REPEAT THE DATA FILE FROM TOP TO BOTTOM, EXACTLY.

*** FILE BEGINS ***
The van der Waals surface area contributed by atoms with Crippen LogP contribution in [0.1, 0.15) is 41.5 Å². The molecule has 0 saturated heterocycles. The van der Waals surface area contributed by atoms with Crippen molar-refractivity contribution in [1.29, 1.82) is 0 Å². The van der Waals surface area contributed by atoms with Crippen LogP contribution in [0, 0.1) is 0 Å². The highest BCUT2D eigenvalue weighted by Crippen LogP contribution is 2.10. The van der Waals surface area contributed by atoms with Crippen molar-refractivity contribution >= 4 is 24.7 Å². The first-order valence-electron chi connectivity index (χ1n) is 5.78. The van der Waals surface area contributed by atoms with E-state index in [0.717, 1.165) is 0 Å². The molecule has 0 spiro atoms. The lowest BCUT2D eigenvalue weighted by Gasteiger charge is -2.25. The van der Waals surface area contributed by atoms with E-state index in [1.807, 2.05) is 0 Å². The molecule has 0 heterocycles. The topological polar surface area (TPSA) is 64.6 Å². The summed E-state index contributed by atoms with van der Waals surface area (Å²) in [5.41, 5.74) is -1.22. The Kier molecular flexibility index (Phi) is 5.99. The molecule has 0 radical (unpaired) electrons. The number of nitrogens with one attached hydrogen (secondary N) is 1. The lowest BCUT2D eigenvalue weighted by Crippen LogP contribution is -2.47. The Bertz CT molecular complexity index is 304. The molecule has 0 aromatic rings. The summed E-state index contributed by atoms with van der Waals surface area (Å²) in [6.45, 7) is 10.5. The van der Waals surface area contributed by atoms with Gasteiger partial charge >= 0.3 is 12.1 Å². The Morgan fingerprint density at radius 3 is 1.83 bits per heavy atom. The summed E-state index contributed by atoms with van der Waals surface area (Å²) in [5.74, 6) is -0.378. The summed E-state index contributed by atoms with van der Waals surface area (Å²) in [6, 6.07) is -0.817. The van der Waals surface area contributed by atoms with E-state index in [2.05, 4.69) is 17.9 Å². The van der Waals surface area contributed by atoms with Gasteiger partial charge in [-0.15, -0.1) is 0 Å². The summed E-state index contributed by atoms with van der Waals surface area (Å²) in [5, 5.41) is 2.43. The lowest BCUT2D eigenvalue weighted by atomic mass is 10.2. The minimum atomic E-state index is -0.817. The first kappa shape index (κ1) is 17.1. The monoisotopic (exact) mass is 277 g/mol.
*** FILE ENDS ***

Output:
The van der Waals surface area contributed by atoms with Crippen LogP contribution in [0.1, 0.15) is 41.5 Å². The molecule has 0 saturated heterocycles. The van der Waals surface area contributed by atoms with Crippen molar-refractivity contribution in [1.29, 1.82) is 0 Å². The van der Waals surface area contributed by atoms with Crippen LogP contribution in [0, 0.1) is 0 Å². The highest BCUT2D eigenvalue weighted by Crippen LogP contribution is 2.10. The van der Waals surface area contributed by atoms with Crippen molar-refractivity contribution >= 4 is 24.7 Å². The first-order valence-electron chi connectivity index (χ1n) is 5.78. The van der Waals surface area contributed by atoms with E-state index in [0.717, 1.165) is 0 Å². The molecule has 0 spiro atoms. The lowest BCUT2D eigenvalue weighted by Gasteiger charge is -2.25. The van der Waals surface area contributed by atoms with E-state index in [1.807, 2.05) is 0 Å². The molecule has 0 heterocycles. The topological polar surface area (TPSA) is 64.6 Å². The summed E-state index contributed by atoms with van der Waals surface area (Å²) in [5.41, 5.74) is -1.22. The Kier molecular flexibility index (Phi) is 5.99. The molecule has 0 radical (unpaired) electrons. The number of nitrogens with one attached hydrogen (secondary N) is 1. The lowest BCUT2D eigenvalue weighted by Crippen LogP contribution is -2.47. The Bertz CT molecular complexity index is 304. The molecule has 0 aromatic rings. The summed E-state index contributed by atoms with van der Waals surface area (Å²) in [6.45, 7) is 10.5. The van der Waals surface area contributed by atoms with Gasteiger partial charge >= 0.3 is 12.1 Å². The Morgan fingerprint density at radius 3 is 1.83 bits per heavy atom. The summed E-state index contributed by atoms with van der Waals surface area (Å²) in [5.74, 6) is -0.378. The summed E-state index contributed by atoms with van der Waals surface area (Å²) in [6, 6.07) is -0.817. The van der Waals surface area contributed by atoms with E-state index in [2.05, 4.69) is 17.9 Å². The van der Waals surface area contributed by atoms with Gasteiger partial charge in [-0.15, -0.1) is 0 Å². The summed E-state index contributed by atoms with van der Waals surface area (Å²) in [5, 5.41) is 2.43. The lowest BCUT2D eigenvalue weighted by atomic mass is 10.2. The minimum atomic E-state index is -0.817. The first kappa shape index (κ1) is 17.1. The monoisotopic (exact) mass is 277 g/mol.